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Ireland vs France: Irish Bench Is The Key To Victory

With Ireland taking on France this evening at the Aviva Stadium in a crucial Six Nations clash, Patrick Ward discusses how Ireland’s bench could be key today. 

So here it is. The first time since possibly 2009 that Ireland have their best squad fully-fit for a game and the excitement is intense. This writer says squad, because Cian Healy would obviously be in any best starting side if Joe Schmidt felt he was able to compete from the first minute, yet Jack Mc Grath is a top-class deputy.

The team is not sufficiently weakened with him in the side to warrant too much dissapointement in Healy’s absence.

The Ireland coach has laid his full deck on the table, rolling out the cavalry to announce one of the most exciting Irish starting sides in recent memory with Sean O’Brien, Rory Best, Jamie Heaslip and Johnny Sexton all returning to the fold.

This writer recently claimed that Tommy O’Donnell was in serious need of a big performance were he to be given a chance, but it seems his display last weekend in Rome failed to convince Schmidt of his reliability.

The respective returns of Sean O’Brien and Jamie Heaslip always meant that he was going to drop out of the starting 15, but Jordi Murphy’s versatility that allows him to play across the back row gives Schmidt a more rounded option from the bench.

O’Donnell may well find himself on the outside looking in when the World Cup squad is picked, bearing in mind Jack Conan may well be given a chance in the coming months.

There are a few interesting match-ups that will go a long way to deciding this game. Phillip Saint-Andre has made just one change from the side that scored a narrow victory over Scotland in the Stade De France last weekend, with the inexperienced Eddy Ben Arous replacing Alexandre Menini at loosehead.

He will face-off against Mike Ross, who again proved his reliability in the scrum against the Italians last week. Expect Ross to turn the screw on the 24-year-old and he may be able to garner some penalties if he gains the upper hand. This could help settle Ireland in the early stages if Sexton can pick off three pointers from resultant penalties.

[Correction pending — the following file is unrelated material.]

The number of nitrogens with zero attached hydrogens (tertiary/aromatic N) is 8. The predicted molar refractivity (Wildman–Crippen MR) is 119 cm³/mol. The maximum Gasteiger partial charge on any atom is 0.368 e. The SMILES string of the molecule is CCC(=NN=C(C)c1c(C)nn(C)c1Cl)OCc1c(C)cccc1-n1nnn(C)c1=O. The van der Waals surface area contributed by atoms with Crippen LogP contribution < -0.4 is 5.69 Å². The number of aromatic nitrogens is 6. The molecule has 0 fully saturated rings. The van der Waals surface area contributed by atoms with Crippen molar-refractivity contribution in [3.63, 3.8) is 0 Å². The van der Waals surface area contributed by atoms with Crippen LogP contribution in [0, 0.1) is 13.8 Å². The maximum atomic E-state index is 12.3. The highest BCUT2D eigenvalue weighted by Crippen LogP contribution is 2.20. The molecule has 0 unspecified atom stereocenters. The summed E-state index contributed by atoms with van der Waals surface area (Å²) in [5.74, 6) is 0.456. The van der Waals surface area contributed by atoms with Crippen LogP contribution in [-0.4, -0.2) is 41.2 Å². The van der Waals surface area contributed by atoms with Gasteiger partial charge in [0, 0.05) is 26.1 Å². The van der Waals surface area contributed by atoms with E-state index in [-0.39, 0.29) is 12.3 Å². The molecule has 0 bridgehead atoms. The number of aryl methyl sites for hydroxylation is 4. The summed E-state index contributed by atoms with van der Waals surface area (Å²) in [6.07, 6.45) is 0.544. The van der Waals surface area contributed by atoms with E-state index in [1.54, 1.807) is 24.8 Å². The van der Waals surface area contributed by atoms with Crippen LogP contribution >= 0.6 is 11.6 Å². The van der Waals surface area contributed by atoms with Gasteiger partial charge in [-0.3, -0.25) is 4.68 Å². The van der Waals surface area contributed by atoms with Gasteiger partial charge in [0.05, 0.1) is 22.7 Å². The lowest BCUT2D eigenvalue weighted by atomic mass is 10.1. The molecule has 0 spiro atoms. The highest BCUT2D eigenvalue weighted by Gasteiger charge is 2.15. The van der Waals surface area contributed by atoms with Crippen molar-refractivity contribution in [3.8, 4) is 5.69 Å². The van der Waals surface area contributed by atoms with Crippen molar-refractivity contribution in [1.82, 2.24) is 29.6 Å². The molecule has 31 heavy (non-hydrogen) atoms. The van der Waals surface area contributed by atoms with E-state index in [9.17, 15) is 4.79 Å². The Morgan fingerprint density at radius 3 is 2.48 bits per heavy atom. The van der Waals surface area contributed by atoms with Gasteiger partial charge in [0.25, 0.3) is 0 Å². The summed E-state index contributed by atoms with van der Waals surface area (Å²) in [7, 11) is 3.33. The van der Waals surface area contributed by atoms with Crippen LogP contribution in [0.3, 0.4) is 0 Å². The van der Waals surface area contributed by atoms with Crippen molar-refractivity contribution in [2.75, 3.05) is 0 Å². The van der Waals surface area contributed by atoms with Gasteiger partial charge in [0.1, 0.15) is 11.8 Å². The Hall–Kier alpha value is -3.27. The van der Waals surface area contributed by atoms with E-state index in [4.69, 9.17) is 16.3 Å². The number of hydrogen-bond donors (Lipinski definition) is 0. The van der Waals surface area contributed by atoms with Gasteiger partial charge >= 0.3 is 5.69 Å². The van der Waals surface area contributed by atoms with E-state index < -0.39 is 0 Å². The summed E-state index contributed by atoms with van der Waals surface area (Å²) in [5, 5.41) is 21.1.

The back row brings a mouth watering battle between two players at the opposite ends of their careers. While Thierry Dusautoir has been less prominent as he has become older, Peter O’Mahony has gone from strength to strength in an Irish jersey.

Both blindsides are natural leaders of men, and the battle of the rucks will largely be contested between these two warriors. O’Mahony’s guile and growing ability for turning over ball should see him get the upper hand, but don’t rule out a big game from Dusautoir who is among the most ferocious tacklers in the tournament.

At out half, it is expected that Johnny Sexton will attempt to play a territorial kicking game. The inexperience of his Racing Metro teammate Teddy Thomas will be seen as a soft spot in the French defence. He will play balls over the head of the flamboyant number eleven to try and get Tommy Bowe in for scores.

On the opposite wing, Yoann Huget is hardly a beacon of defensive stability so he too could become a target of ariel bombardment.

The midfield battle is intriguing. Robbie Henshaw and Jared Payne will face-off against the most experienced centre partnership in this championship outside of Wales. On paper Mathieu Bastareaud and Wesley Fofana should be next to impossible to stop, yet they never seem to click for too long, playing with Les Bleus.

Fofana provides the panache to Bastareaud’s incredible running power and the Irish centre pairing are going to have to push a high line to stop the Toulon centre from getting up a head of steam.

It looks like everything is falling in place for Ireland. If Sean O’Brien and co. can batter the French for the first 50-60 minutes the introduction of dynamic runners such as Sean Cronin, Cian Healy and Iain Henderson should begin to pierce holes in the French rearguard.

Ireland should look to pick the French off with penalties for the first hour, before the cavalry arrives to find gaps and run in for tries in the final quarter.



Ireland by 10




15 Rob Kearney, 14 Tommy Bowe, 13 Jared Payne, 12 Robbie Henshaw, 11 Simon Zebo, 10 Jonathan Sexton, 9 Conor Murray, 8 Jamie Heaslip, 7 Sean O’Brien, 6 Peter O’Mahony, 5 Paul O’Connell (c), 4 Devin Toner, 3 Mike Ross, 2 Rory Best, 1 Jack McGrath


16 Sean Cronin, 17 Cian Healy, 18 Martin Moore, 19 Iain Henderson, 20 Jordi Murphy, 21 Isaac Boss, 22 Ian Madigan, 23 Felix Jones


15 Scott Spedding, 14 Yoann Huget, 13 Mathieu Bastareaud, 12 Wesley Fofana, 11 Teddy Thomas, 10 Camille Lopez, 9 Rory Kockott, 8 Damien Chouly, 7 Bernard Le Roux, 6 Thierry Dusautoir, 5 Yoann Maestri, 4 Pascal Papé, 3 Rabah Slimani, 2 Guilhem Guirado, 1 Eddy Ben Arous.


16 Benjamin Kayser, 17 Uini Atonio, 18 Vincent Debaty, 19 Romain Taofifenua, 20 Loann Goujon, 21 Morgan Parra, 22 Rémi Talès, 23 Rémi Lamerat.

Patrick Ward, Pundit Arena

Author: The PA Team

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